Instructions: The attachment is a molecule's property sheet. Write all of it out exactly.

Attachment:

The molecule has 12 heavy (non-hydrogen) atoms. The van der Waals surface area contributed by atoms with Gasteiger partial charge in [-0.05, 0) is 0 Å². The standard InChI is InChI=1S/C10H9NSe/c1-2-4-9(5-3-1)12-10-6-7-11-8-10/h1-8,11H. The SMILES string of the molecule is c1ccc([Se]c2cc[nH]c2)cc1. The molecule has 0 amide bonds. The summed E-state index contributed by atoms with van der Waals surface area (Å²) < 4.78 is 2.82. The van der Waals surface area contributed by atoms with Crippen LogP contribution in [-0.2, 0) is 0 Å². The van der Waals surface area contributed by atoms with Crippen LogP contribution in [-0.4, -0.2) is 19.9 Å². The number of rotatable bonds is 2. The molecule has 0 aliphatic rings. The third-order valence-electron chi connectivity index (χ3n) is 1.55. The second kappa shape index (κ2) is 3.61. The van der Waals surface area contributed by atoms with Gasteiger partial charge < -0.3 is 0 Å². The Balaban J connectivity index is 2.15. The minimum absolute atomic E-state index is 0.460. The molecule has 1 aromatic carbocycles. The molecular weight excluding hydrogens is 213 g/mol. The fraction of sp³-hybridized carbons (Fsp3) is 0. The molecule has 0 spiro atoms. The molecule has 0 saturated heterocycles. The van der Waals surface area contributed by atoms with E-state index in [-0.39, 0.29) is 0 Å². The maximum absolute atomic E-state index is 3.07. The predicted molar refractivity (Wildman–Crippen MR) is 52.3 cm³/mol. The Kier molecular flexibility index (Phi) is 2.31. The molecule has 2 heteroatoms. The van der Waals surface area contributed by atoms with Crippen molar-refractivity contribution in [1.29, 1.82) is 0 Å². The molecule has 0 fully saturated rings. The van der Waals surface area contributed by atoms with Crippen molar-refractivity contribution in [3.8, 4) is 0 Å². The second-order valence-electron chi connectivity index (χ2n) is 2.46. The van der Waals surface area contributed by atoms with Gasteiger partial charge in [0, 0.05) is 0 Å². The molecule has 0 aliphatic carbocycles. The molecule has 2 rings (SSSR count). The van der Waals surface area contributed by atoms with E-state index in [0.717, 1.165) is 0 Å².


The molecule has 12 heavy (non-hydrogen) atoms. The van der Waals surface area contributed by atoms with Gasteiger partial charge in [-0.05, 0) is 0 Å². The standard InChI is InChI=1S/C10H9NSe/c1-2-4-9(5-3-1)12-10-6-7-11-8-10/h1-8,11H. The SMILES string of the molecule is c1ccc([Se]c2cc[nH]c2)cc1. The molecule has 0 amide bonds. The summed E-state index contributed by atoms with van der Waals surface area (Å²) < 4.78 is 2.82. The van der Waals surface area contributed by atoms with Crippen LogP contribution in [-0.2, 0) is 0 Å². The van der Waals surface area contributed by atoms with Crippen LogP contribution in [-0.4, -0.2) is 19.9 Å². The number of rotatable bonds is 2. The molecule has 0 aliphatic rings. The third-order valence-electron chi connectivity index (χ3n) is 1.55. The second kappa shape index (κ2) is 3.61. The van der Waals surface area contributed by atoms with Gasteiger partial charge < -0.3 is 0 Å². The Balaban J connectivity index is 2.15. The minimum absolute atomic E-state index is 0.460. The molecule has 1 aromatic carbocycles. The molecular weight excluding hydrogens is 213 g/mol. The fraction of sp³-hybridized carbons (Fsp3) is 0. The molecule has 0 spiro atoms. The molecule has 0 saturated heterocycles. The van der Waals surface area contributed by atoms with E-state index in [-0.39, 0.29) is 0 Å². The maximum absolute atomic E-state index is 3.07. The predicted molar refractivity (Wildman–Crippen MR) is 52.3 cm³/mol. The Kier molecular flexibility index (Phi) is 2.31. The molecule has 2 heteroatoms. The van der Waals surface area contributed by atoms with Crippen molar-refractivity contribution in [1.29, 1.82) is 0 Å². The molecule has 0 fully saturated rings. The van der Waals surface area contributed by atoms with Crippen molar-refractivity contribution in [3.8, 4) is 0 Å². The second-order valence-electron chi connectivity index (χ2n) is 2.46. The van der Waals surface area contributed by atoms with Gasteiger partial charge in [0, 0.05) is 0 Å². The molecule has 0 aliphatic carbocycles. The molecule has 2 rings (SSSR count). The van der Waals surface area contributed by atoms with E-state index in [0.717, 1.165) is 0 Å².